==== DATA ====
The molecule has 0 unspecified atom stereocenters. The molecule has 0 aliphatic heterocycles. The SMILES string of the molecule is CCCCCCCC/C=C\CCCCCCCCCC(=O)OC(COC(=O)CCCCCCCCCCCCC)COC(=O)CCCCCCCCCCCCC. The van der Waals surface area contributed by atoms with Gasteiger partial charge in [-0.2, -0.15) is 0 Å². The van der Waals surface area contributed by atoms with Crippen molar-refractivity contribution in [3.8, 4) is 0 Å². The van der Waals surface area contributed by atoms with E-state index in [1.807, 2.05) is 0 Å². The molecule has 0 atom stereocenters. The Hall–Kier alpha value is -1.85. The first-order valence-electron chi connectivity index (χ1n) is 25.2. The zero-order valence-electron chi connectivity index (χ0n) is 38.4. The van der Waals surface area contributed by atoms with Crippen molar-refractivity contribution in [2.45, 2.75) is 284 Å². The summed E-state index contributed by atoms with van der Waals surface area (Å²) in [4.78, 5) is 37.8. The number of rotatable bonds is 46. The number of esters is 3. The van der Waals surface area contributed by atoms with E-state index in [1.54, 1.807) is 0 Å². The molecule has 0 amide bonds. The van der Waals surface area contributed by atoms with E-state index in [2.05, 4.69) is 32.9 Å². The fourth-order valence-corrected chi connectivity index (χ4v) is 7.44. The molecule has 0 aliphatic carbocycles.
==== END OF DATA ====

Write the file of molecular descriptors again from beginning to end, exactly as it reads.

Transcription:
The molecule has 0 unspecified atom stereocenters. The molecule has 0 aliphatic heterocycles. The SMILES string of the molecule is CCCCCCCC/C=C\CCCCCCCCCC(=O)OC(COC(=O)CCCCCCCCCCCCC)COC(=O)CCCCCCCCCCCCC. The van der Waals surface area contributed by atoms with Gasteiger partial charge in [-0.2, -0.15) is 0 Å². The van der Waals surface area contributed by atoms with Crippen molar-refractivity contribution in [3.8, 4) is 0 Å². The van der Waals surface area contributed by atoms with E-state index in [1.807, 2.05) is 0 Å². The molecule has 0 atom stereocenters. The Hall–Kier alpha value is -1.85. The first-order valence-electron chi connectivity index (χ1n) is 25.2. The zero-order valence-electron chi connectivity index (χ0n) is 38.4. The van der Waals surface area contributed by atoms with Crippen molar-refractivity contribution in [2.45, 2.75) is 284 Å². The summed E-state index contributed by atoms with van der Waals surface area (Å²) in [4.78, 5) is 37.8. The number of rotatable bonds is 46. The number of esters is 3. The van der Waals surface area contributed by atoms with E-state index in [1.54, 1.807) is 0 Å². The molecule has 0 amide bonds. The van der Waals surface area contributed by atoms with E-state index in [2.05, 4.69) is 32.9 Å². The fourth-order valence-corrected chi connectivity index (χ4v) is 7.44. The molecule has 0 aliphatic carbocycles.